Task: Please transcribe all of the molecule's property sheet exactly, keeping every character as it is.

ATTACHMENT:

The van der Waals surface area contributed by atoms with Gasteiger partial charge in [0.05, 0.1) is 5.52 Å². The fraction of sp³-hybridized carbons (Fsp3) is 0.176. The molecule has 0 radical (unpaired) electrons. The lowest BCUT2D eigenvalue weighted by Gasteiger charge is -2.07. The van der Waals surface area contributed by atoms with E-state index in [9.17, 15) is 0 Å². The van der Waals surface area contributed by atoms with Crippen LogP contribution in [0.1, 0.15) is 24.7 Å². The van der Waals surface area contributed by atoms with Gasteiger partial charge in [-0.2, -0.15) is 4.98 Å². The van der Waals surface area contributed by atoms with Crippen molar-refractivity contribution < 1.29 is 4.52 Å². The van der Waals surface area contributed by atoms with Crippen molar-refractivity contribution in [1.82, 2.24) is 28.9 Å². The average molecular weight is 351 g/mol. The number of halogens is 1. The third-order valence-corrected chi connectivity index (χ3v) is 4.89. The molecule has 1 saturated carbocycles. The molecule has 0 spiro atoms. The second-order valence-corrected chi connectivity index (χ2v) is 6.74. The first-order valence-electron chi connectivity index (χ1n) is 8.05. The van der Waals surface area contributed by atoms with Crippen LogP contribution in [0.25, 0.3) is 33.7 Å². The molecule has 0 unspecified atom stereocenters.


The van der Waals surface area contributed by atoms with Gasteiger partial charge in [0.05, 0.1) is 5.52 Å². The fraction of sp³-hybridized carbons (Fsp3) is 0.176. The molecule has 0 radical (unpaired) electrons. The lowest BCUT2D eigenvalue weighted by Gasteiger charge is -2.07. The van der Waals surface area contributed by atoms with E-state index in [9.17, 15) is 0 Å². The van der Waals surface area contributed by atoms with Crippen LogP contribution in [0.1, 0.15) is 24.7 Å². The van der Waals surface area contributed by atoms with Gasteiger partial charge in [-0.2, -0.15) is 4.98 Å². The van der Waals surface area contributed by atoms with Crippen molar-refractivity contribution < 1.29 is 4.52 Å². The van der Waals surface area contributed by atoms with Crippen molar-refractivity contribution in [1.82, 2.24) is 28.9 Å². The average molecular weight is 351 g/mol. The number of halogens is 1. The third-order valence-corrected chi connectivity index (χ3v) is 4.89. The molecule has 1 saturated carbocycles. The molecule has 0 spiro atoms. The second-order valence-corrected chi connectivity index (χ2v) is 6.74. The first-order valence-electron chi connectivity index (χ1n) is 8.05. The van der Waals surface area contributed by atoms with Crippen LogP contribution in [0.25, 0.3) is 33.7 Å². The molecule has 0 unspecified atom stereocenters.